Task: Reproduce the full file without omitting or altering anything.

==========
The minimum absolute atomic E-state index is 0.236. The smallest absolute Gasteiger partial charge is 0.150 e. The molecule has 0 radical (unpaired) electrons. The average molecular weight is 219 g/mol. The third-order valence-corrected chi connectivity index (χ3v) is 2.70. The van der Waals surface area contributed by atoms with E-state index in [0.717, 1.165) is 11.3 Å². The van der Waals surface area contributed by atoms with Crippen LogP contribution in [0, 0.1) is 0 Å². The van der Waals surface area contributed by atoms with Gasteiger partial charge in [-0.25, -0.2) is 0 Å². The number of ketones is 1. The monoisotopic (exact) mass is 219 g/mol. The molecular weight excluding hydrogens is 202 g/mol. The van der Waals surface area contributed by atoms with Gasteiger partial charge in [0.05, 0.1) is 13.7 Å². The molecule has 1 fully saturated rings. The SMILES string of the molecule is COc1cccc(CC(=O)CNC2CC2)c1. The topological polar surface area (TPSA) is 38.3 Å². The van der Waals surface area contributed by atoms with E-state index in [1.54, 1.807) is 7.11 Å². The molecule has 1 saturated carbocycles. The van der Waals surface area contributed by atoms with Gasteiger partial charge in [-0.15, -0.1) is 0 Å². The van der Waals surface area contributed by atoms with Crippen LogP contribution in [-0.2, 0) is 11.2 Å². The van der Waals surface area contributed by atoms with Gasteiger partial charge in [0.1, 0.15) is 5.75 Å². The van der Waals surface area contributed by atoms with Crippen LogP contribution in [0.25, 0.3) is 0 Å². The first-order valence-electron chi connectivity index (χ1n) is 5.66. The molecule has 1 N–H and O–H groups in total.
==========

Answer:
The minimum absolute atomic E-state index is 0.236. The smallest absolute Gasteiger partial charge is 0.150 e. The molecule has 0 radical (unpaired) electrons. The average molecular weight is 219 g/mol. The third-order valence-corrected chi connectivity index (χ3v) is 2.70. The van der Waals surface area contributed by atoms with E-state index in [0.717, 1.165) is 11.3 Å². The van der Waals surface area contributed by atoms with Crippen LogP contribution in [0, 0.1) is 0 Å². The van der Waals surface area contributed by atoms with Gasteiger partial charge in [-0.25, -0.2) is 0 Å². The number of ketones is 1. The monoisotopic (exact) mass is 219 g/mol. The molecular weight excluding hydrogens is 202 g/mol. The van der Waals surface area contributed by atoms with Gasteiger partial charge in [0.05, 0.1) is 13.7 Å². The molecule has 1 fully saturated rings. The SMILES string of the molecule is COc1cccc(CC(=O)CNC2CC2)c1. The topological polar surface area (TPSA) is 38.3 Å². The van der Waals surface area contributed by atoms with E-state index in [1.54, 1.807) is 7.11 Å². The molecule has 1 saturated carbocycles. The van der Waals surface area contributed by atoms with Gasteiger partial charge in [-0.15, -0.1) is 0 Å². The van der Waals surface area contributed by atoms with Crippen LogP contribution in [-0.2, 0) is 11.2 Å². The van der Waals surface area contributed by atoms with Gasteiger partial charge in [0.1, 0.15) is 5.75 Å². The van der Waals surface area contributed by atoms with Crippen LogP contribution in [0.25, 0.3) is 0 Å². The first-order valence-electron chi connectivity index (χ1n) is 5.66. The molecule has 1 N–H and O–H groups in total.